"Good grief," Uncle Spud groaned as he turned off the TV. "I see the government is going to bail out another multi-billion dollar company with our tax dollars. What is going on here?"
"If these big companies fail, the whole country gets hurt," I said. "The president and congress are trying to keep the economy afloat by throwing a lifeline to those big outfits that are about to go under."
"Why are they going under?"
"The usual reasons," I explained. "Greed, mismanagement, risky ventures that went south, corrupt business practices, unethical corporate managers and government meddling in the economy."
"Is anyone going to jail for bankrupting those companies?" he asked.
"Not likely," I confessed. "The big shots all bail out as their firms go down in flames. One creepy CEO allegedly got a hundred million dollar golden parachute deal because he had to jump before his contract expired. What a deal."
"So what is going to hurt worse?" Spud asked. "Allowing some big businesses to fail, or mortgaging the future of our country to keep them solvent?"
"A bail out is relatively painless right now," I assured him. "It's down the road a few years when the pain catches up. By then the gutless government weasels who are making the decisions now will have bailed out and taken their big dollar pensions with them."
"It's really getting scary," he said. "First it was the savings and loan outfits and the airlines, then the big mortgage banks and the world's largest insurance company. And now some major investment firms, mutual funds managers, and the entire American auto industry are lined up on the president's doorstep with tin cups begging for handouts. Who's next? Rumor has it this bailout business might cost American taxpayers over a trillion dollars before we're done. That's a thousand billion. I don't think this country has enough money to run the government, fight a war, honor all of our social entitlements like social security, medicare and medicaid, and then underwrite our whole financial system and all of Wall Street, too. Somewhere, there's got to be a breaking point."
"Again," I assured him, "the short term solution is relatively painless. The government simply prints more money to cover the new obligations."
"Doesn't that cause inflation?" he asked.
"Sure it does," I agreed. "But it temporarily bails out the fat cats pulling the strings. It's the little people who get hurt in the long run. And the government has been doing this for years. That's why the money you have in savings is loosing value at twice the rate it earns interest. The value of the dollar is rapidly declining. Our money is only paper. We went off the gold standard in the 1930s with FDR and off the silver standard in 1964 with LBJ. Today, our currency is backed only by paper and trust, and most of us are quickly loosing the trust part."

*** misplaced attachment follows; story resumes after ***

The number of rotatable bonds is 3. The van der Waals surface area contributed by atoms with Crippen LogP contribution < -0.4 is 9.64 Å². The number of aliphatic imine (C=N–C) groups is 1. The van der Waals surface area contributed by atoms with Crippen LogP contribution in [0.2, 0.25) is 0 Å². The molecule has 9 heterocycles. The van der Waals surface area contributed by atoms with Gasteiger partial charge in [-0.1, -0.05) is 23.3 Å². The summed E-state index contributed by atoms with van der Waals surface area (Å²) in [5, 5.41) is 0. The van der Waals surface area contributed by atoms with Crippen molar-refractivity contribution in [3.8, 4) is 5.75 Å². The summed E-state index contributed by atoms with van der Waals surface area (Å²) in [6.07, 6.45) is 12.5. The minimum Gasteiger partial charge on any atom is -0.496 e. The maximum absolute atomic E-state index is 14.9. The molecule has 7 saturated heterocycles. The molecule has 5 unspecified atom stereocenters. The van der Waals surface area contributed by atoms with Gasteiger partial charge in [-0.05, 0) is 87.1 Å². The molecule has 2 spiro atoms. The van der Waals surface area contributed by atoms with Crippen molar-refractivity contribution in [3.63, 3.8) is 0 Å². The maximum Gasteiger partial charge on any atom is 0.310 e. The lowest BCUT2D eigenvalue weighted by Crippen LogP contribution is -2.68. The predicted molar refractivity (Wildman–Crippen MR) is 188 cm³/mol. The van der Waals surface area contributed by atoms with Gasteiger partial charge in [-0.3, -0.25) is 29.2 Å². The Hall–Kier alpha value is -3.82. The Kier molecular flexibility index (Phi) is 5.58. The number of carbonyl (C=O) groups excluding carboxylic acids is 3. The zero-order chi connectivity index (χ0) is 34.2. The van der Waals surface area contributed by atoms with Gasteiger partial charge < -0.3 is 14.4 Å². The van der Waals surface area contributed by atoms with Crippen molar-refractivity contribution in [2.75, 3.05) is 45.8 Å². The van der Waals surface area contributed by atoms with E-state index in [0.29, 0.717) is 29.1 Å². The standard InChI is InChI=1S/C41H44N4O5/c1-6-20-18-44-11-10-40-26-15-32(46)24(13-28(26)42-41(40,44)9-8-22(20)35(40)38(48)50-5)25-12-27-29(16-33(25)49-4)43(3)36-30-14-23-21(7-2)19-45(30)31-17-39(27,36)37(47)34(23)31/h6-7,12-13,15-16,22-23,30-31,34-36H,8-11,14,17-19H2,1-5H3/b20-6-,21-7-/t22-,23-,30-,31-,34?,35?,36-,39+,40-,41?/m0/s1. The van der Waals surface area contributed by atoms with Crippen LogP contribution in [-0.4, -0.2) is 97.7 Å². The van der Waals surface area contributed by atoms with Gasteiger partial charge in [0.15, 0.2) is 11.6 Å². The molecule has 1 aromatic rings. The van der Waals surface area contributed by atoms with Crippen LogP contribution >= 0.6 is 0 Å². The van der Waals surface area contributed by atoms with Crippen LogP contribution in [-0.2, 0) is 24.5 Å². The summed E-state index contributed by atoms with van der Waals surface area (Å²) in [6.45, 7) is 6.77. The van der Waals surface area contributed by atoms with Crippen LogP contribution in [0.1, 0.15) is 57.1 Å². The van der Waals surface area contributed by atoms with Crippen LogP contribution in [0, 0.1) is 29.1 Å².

"So if they use my hard-earned tax money to bail out these mismanaged firms and their lying, cheating, chief executives, what do I get for all my trouble?" Spud asked.
"That's a real good question," I offered. "We sure as hell ought to get more than just the cleanup bill. I think we should all get shares in the companies we rescue. After all, we individual taxpayers are investing in the future of those companies, like it or not."
"Good thinking," he said. "How about this, for every one hundred dollars you pay in federal taxes, you get back ten or more shares of AIG or Fanny Mae. And then, we all have a say in how those companies are run from now on. American taxpayers should be able to set the pay scale and benefit packages for top managers and boards of directors. No more golden parachutes. We'll make corporate outlaws jump without parachutes next time. Fair is fair. Let 'em hit the sidewalk like bird dung."
"That's a great idea," I said. "Every taxpayer could set up an I.R.A., an Individual Re-imbursement Account. Each rescued corporation would be required to send stock certificates to your IRA account each month and you would be all set for retirement."
"We'll call it investing in the future of America," Spud smiled. "Get president Bush on the phone. I want to talk to that rascal."